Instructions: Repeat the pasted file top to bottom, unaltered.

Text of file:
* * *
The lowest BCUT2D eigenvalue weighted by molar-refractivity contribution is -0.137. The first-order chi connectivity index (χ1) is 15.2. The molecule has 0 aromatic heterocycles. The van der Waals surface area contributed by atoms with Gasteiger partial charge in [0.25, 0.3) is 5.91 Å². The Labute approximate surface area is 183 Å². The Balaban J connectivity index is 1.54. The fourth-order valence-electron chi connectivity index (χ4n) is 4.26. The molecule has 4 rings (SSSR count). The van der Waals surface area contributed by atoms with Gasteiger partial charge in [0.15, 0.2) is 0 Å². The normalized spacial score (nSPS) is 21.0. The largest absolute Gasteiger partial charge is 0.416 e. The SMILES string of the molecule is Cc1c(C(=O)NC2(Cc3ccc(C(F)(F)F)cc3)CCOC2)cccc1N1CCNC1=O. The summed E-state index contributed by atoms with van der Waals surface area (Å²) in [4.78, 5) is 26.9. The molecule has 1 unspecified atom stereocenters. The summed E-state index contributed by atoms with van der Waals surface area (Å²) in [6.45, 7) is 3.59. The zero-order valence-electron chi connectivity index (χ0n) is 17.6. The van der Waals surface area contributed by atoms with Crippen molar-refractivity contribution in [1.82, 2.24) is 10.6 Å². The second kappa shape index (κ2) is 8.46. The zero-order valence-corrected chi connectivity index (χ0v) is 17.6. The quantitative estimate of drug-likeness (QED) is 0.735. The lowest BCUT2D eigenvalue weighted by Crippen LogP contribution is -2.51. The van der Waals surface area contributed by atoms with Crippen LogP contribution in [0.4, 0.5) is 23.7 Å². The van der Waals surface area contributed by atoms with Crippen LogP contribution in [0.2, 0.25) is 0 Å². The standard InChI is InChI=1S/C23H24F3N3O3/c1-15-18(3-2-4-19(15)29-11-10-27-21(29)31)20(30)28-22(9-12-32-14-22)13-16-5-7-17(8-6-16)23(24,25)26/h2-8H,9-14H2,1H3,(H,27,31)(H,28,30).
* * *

The lowest BCUT2D eigenvalue weighted by molar-refractivity contribution is -0.137. The first-order chi connectivity index (χ1) is 15.2. The molecule has 0 aromatic heterocycles. The van der Waals surface area contributed by atoms with Gasteiger partial charge in [0.25, 0.3) is 5.91 Å². The Labute approximate surface area is 183 Å². The Balaban J connectivity index is 1.54. The fourth-order valence-electron chi connectivity index (χ4n) is 4.26. The molecule has 4 rings (SSSR count). The van der Waals surface area contributed by atoms with Gasteiger partial charge in [0.15, 0.2) is 0 Å². The normalized spacial score (nSPS) is 21.0. The largest absolute Gasteiger partial charge is 0.416 e. The SMILES string of the molecule is Cc1c(C(=O)NC2(Cc3ccc(C(F)(F)F)cc3)CCOC2)cccc1N1CCNC1=O. The summed E-state index contributed by atoms with van der Waals surface area (Å²) in [4.78, 5) is 26.9. The molecule has 1 unspecified atom stereocenters. The summed E-state index contributed by atoms with van der Waals surface area (Å²) in [6.45, 7) is 3.59. The zero-order valence-electron chi connectivity index (χ0n) is 17.6. The van der Waals surface area contributed by atoms with Crippen molar-refractivity contribution in [1.82, 2.24) is 10.6 Å². The second kappa shape index (κ2) is 8.46. The zero-order valence-corrected chi connectivity index (χ0v) is 17.6. The quantitative estimate of drug-likeness (QED) is 0.735. The lowest BCUT2D eigenvalue weighted by Crippen LogP contribution is -2.51. The van der Waals surface area contributed by atoms with Crippen LogP contribution in [0.4, 0.5) is 23.7 Å². The van der Waals surface area contributed by atoms with Crippen LogP contribution in [0.2, 0.25) is 0 Å². The standard InChI is InChI=1S/C23H24F3N3O3/c1-15-18(3-2-4-19(15)29-11-10-27-21(29)31)20(30)28-22(9-12-32-14-22)13-16-5-7-17(8-6-16)23(24,25)26/h2-8H,9-14H2,1H3,(H,27,31)(H,28,30).